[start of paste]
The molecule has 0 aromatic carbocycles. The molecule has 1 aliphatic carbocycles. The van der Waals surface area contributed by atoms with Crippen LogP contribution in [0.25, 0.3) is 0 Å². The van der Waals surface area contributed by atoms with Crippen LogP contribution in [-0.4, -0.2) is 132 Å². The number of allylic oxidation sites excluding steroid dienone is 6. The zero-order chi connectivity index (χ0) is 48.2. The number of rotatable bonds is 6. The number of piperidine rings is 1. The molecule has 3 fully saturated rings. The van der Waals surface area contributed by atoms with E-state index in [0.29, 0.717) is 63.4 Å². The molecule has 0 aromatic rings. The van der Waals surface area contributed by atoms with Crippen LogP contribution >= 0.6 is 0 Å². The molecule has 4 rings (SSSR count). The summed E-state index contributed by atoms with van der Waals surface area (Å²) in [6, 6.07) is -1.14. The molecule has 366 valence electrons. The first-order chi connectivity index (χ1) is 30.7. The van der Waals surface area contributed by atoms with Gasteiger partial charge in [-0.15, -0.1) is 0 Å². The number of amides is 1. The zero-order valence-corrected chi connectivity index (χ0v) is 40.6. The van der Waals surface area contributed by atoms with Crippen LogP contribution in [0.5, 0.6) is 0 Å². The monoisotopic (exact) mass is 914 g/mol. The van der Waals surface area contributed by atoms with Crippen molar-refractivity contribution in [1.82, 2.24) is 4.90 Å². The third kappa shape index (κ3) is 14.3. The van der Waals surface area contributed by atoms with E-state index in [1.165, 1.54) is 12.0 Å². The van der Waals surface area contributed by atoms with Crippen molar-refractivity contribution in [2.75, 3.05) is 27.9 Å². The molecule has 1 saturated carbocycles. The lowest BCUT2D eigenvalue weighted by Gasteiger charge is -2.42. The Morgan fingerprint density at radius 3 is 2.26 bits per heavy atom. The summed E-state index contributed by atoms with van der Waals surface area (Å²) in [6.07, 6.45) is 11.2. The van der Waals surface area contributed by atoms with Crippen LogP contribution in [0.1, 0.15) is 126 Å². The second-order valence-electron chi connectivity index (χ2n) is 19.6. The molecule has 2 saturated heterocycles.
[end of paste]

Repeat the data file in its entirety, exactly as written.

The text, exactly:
The molecule has 0 aromatic carbocycles. The molecule has 1 aliphatic carbocycles. The van der Waals surface area contributed by atoms with Crippen LogP contribution in [0.25, 0.3) is 0 Å². The van der Waals surface area contributed by atoms with Crippen LogP contribution in [-0.4, -0.2) is 132 Å². The number of allylic oxidation sites excluding steroid dienone is 6. The zero-order chi connectivity index (χ0) is 48.2. The number of rotatable bonds is 6. The number of piperidine rings is 1. The molecule has 3 fully saturated rings. The van der Waals surface area contributed by atoms with E-state index in [0.29, 0.717) is 63.4 Å². The molecule has 0 aromatic rings. The van der Waals surface area contributed by atoms with Crippen LogP contribution >= 0.6 is 0 Å². The molecule has 4 rings (SSSR count). The summed E-state index contributed by atoms with van der Waals surface area (Å²) in [6, 6.07) is -1.14. The molecule has 366 valence electrons. The first-order chi connectivity index (χ1) is 30.7. The van der Waals surface area contributed by atoms with Gasteiger partial charge in [-0.15, -0.1) is 0 Å². The number of amides is 1. The zero-order valence-corrected chi connectivity index (χ0v) is 40.6. The van der Waals surface area contributed by atoms with Crippen LogP contribution in [0.5, 0.6) is 0 Å². The monoisotopic (exact) mass is 914 g/mol. The van der Waals surface area contributed by atoms with Crippen molar-refractivity contribution in [1.82, 2.24) is 4.90 Å². The third kappa shape index (κ3) is 14.3. The van der Waals surface area contributed by atoms with E-state index in [1.165, 1.54) is 12.0 Å². The van der Waals surface area contributed by atoms with Crippen molar-refractivity contribution in [2.75, 3.05) is 27.9 Å². The molecule has 1 saturated carbocycles. The lowest BCUT2D eigenvalue weighted by Gasteiger charge is -2.42. The Morgan fingerprint density at radius 3 is 2.26 bits per heavy atom. The summed E-state index contributed by atoms with van der Waals surface area (Å²) in [6.07, 6.45) is 11.2. The van der Waals surface area contributed by atoms with Crippen LogP contribution in [0.1, 0.15) is 126 Å². The second-order valence-electron chi connectivity index (χ2n) is 19.6. The molecule has 2 saturated heterocycles.